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  1. #1
    Join Date
    Dec 2012
    Location
    Sweetwater, TX
    Posts
    201

    Default Looking to buy an Arc/Tig welder for my shop

    I have a Millermatic 140 with Auto-Set and absolutely love how easy it is. Look at the door guide for the wire size and thickness and set it and go. Is very nice for when I haven't turned the machine on in months and can't remember the settings.

    Now I will be moving "my hobbies" into a 20ft x 20ft by (maybe 15ft high shop) and want something that I can finally arc weld with. I grew up arc welding since my parents ran a welding company for 27+ years.

    Machines I have used:
    *Big Lincoln floor unit that looks exactly like their IdealArc 250
    *Big miller unit that easily went 300Adc (not sure the model)
    Both these units were used when we moved to that shop in 1994 and they still weld great today. These units really packed a punch and we even used 3/16 jet rod many times when making cutting boxes (5/8" steel) for oil rigs.
    *Also used the Lincoln Diesel truck welders many times and the miller bobcats.

    One issue now is I see the new inverter style welders have features like hot start, and arc force controls (dig).

    Can someone explain how these hot start and arc force controls are any different then just turning up your machine a little bit with a remote and then turning it down after you got the weld started with a remote?

    I have tig welded all of about 30 minutes on a machine in my college machine shop just to try it out.

    I am wanting a machine that I can learn to tig weld mild steel, possibly aluminum but not sacrifice Arc welding functions (my main use).

    I have been looking at the
    -Miller Dynasty 200
    -Miller Maxstar 200
    -Miller CST 280
    -Lincoln Invertec V205T
    -Lincoln Invertec® V275-S

    Looked at these too
    **Lincoln Square Wave™ TIG 175 TIG Welder
    **Lincoln Precision TIG® 225 TIG Welder

    But they have a fixed length (less than 50ft ground lead).
    Also they do not have any arc force type adjustments (if these are in fact a benefit?)

    I want to be able to have the room with the leads to add on to my shop someday and need the leads to reach to top of the shop easily.

    Also plan on putting a fence around the lot, but don't want to be dragging a heavy machine on a cart with a 100ft 230V extension cord if the ground only reaches 10 ft.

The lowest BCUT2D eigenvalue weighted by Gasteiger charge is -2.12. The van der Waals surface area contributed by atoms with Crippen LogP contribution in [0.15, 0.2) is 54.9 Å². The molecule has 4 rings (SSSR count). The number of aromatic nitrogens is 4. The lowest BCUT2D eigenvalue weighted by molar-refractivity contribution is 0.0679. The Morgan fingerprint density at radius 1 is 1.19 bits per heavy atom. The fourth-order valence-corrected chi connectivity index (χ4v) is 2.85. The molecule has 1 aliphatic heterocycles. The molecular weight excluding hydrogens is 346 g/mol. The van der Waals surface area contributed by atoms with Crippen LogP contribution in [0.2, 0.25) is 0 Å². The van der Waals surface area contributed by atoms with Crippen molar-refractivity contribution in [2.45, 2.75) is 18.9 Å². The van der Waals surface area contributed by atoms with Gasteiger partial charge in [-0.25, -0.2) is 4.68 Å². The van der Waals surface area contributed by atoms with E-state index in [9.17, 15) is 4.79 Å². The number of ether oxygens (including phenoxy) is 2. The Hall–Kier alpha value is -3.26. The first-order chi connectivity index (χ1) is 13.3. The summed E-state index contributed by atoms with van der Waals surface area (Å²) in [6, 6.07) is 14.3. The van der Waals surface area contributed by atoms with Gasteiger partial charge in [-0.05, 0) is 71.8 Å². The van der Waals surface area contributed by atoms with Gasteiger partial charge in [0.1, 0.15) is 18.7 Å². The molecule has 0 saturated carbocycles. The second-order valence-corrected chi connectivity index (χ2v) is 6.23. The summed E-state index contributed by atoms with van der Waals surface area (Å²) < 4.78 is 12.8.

For tig work I will only be working in the shop, but want the ability to reach out and do quality work with the Arc welder with 6010 and 7018 (1/8") rod.

    Would like to be able to practice more on plate tests and 6G (6" sch 40) to keep in practice and don't want to feel like my new machine is lacking compared to what I used in the past. Also would like to be able to work on these same tests with the Tig once I get use to it.

    Anyone have any suggestions as to which welders would have all the stick features and also be easy to setup for tig and produce quality welds like for testing. Not that I will be trying to test with tig, I just want it to be capable of that good of quality without having to spend everyday with the machine to remember every little quark about it.

    Thanks,
    Clint

  2. #2
    Join Date
    Dec 2012
    Location
    Sweetwater, TX
    Posts
    201

    Default

    Forgot to mention. Shop has 240V available and a dedicated 200A service panel all to itself.

    Do want to possibly go with an inverter style welder for the energy savings, but don't want the welder to fail in 10 years due to components thermal cycling and wearing out. In the windfarms around here they go through IGBT drives very frequently and the longest they typically last is 4 years pushing 350Amps at 575AC. I know that is a lot more power than any welder, but the manufactures also are not going to go overkill on sizing the IGBTs in the welders either. We typically see much higher failures during the summer months when it is hottest.